How Do You Manufacture Kombucha?

by Edwin
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Manufacture Kombucha

A drink that was once popular in hipster cafes is now battling its way into supermarket shelves. Kombucha, as many refer to it, is a fermented tea that originates from China. Many claims that it has health benefits. Although its popularity is rapidly increasing today, the drink has been around for more than 2000 years. In China, it received an award due to its energizing qualities.  To get excellent results, you definitely need to invest in the right Kombucha Brewing Equipment.

In the 1960s, Swiss researchers, upon analyzing the drink, found it to have equal health benefits to that of yogurt. Since then, its popularity as a health drink has continually increased. The tea primarily comprises of water, sugar, black or green tea, and a prebiotic colony of bacteria and yeast that are put to ferment. It is during the fermentation process that the magic happens.

So What Exactly Happens During the Fermentation Process?

The fermentation of Kombucha lasts between 10 -14 days. To prepare for the process, you have to boil sugar water and add a teabag of either black or green tea. Then, you have to let it cool and strain it. Afterward, add the symbiotic colony of bacteria and yeast (SCOBY) to the base of the mixture and leave it covered for two weeks. The bacteria will break down the sugar and transform the drink into Kombucha. You can tell if Kombucha is ready to drink if it is bubbly since it means the fermentation process went on well.

Just like any other popular food that undergoes fermentation such as yogurt, Kimchi, cheese, beer, wine, and sauerkraut, the process helps to increase the shelf life. While items like wine and beer become alcoholic after fermentation, the process is different for Kombucha. The amount of alcohol produced during fermentation is about 0.5 to 2 percent.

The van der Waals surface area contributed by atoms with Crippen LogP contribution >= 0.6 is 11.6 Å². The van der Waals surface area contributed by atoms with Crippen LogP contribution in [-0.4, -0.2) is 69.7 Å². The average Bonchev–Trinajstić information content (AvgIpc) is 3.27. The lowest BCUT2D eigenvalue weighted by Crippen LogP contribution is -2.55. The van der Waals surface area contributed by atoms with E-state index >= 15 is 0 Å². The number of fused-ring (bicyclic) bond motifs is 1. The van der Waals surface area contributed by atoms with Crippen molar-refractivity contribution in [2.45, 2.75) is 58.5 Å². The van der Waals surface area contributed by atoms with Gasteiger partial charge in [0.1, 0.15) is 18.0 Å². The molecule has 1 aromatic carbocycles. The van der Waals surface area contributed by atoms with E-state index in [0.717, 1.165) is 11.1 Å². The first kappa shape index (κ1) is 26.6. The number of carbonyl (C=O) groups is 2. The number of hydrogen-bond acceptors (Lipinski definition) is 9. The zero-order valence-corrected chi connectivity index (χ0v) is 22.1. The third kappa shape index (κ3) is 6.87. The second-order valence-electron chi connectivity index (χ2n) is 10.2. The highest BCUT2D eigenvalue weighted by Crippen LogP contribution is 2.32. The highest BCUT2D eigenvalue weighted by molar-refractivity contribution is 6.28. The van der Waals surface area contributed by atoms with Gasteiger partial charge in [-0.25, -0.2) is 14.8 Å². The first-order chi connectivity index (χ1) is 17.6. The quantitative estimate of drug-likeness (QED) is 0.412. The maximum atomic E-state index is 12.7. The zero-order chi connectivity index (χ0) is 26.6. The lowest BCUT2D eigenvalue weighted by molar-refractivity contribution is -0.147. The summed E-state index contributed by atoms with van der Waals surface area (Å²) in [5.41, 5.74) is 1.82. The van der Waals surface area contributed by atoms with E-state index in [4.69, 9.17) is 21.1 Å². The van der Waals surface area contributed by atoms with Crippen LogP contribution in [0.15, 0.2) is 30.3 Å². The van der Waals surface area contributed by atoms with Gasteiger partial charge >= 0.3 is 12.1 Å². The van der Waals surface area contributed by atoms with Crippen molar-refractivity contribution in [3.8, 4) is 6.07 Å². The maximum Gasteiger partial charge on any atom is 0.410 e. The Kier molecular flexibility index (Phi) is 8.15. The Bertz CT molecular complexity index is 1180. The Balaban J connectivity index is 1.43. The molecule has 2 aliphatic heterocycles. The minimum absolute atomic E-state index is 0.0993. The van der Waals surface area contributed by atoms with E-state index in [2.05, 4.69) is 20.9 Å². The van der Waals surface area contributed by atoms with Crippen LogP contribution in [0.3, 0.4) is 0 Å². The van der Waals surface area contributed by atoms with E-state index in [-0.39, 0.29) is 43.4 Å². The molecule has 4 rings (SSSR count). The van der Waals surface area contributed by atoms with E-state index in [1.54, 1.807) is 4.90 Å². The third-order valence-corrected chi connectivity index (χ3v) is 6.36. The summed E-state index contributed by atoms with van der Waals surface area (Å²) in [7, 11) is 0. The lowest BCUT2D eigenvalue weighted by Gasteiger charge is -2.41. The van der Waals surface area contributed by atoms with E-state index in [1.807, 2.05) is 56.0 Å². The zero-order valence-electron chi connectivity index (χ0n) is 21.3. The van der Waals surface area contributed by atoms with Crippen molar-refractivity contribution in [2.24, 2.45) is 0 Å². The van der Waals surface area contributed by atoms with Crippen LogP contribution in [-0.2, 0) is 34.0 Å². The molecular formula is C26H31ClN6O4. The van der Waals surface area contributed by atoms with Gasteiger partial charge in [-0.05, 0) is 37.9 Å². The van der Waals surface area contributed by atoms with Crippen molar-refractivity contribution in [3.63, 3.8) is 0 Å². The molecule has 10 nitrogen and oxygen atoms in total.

It is barely enough to get you drunk. During the fermentation process, glucose and lactic acid breakdown to produce ethanol. When this ethanol reacts with the SCOBY, it develops into vinegar. It is from this reaction that there is a sour taste and smell in the Kombucha.

While the process of fermentation may sound simple, it is not as easy as it looks. Some very essential components you should be well aware of are the minute details of how you carry out the process, such as the type of vessels you use, the time it takes to ferment, and the changes in temperature during the fermentation process. All that can affect how your Kombucha tastes like. The process is quite complicated because every tiny detail matters.

What are the Health Benefits of Kombucha?

While Kombucha may carry with it several health benefits, you should not confuse it with medicine. It is, in fact, a food item. Some of the functional benefits it carries include probiotics, B12, and some healthy acids.

 The probiotics in Kombucha aid in the process of digestion of food. It also helps to maintain balance in the gut due to the constant eating of processed foods that depletes the stomach of its needed bacteria. B12 helps you feel good while some of the healthy acids include citric acid that helps in the balancing of the body pH levels.

Final Thoughts

Since Kombucha is a product of tea, it inherits some of the properties of its original tea.

Now, with your understanding of Kombucha, do you want to create a commercial Kombucha business? If so, you may consider acquiring industrial Kombucha brewing equipment that can help you have more control over your brew and also meet the numbers for your trade. The equipment is of premium quality streel and can help keep away harmful bacteria.

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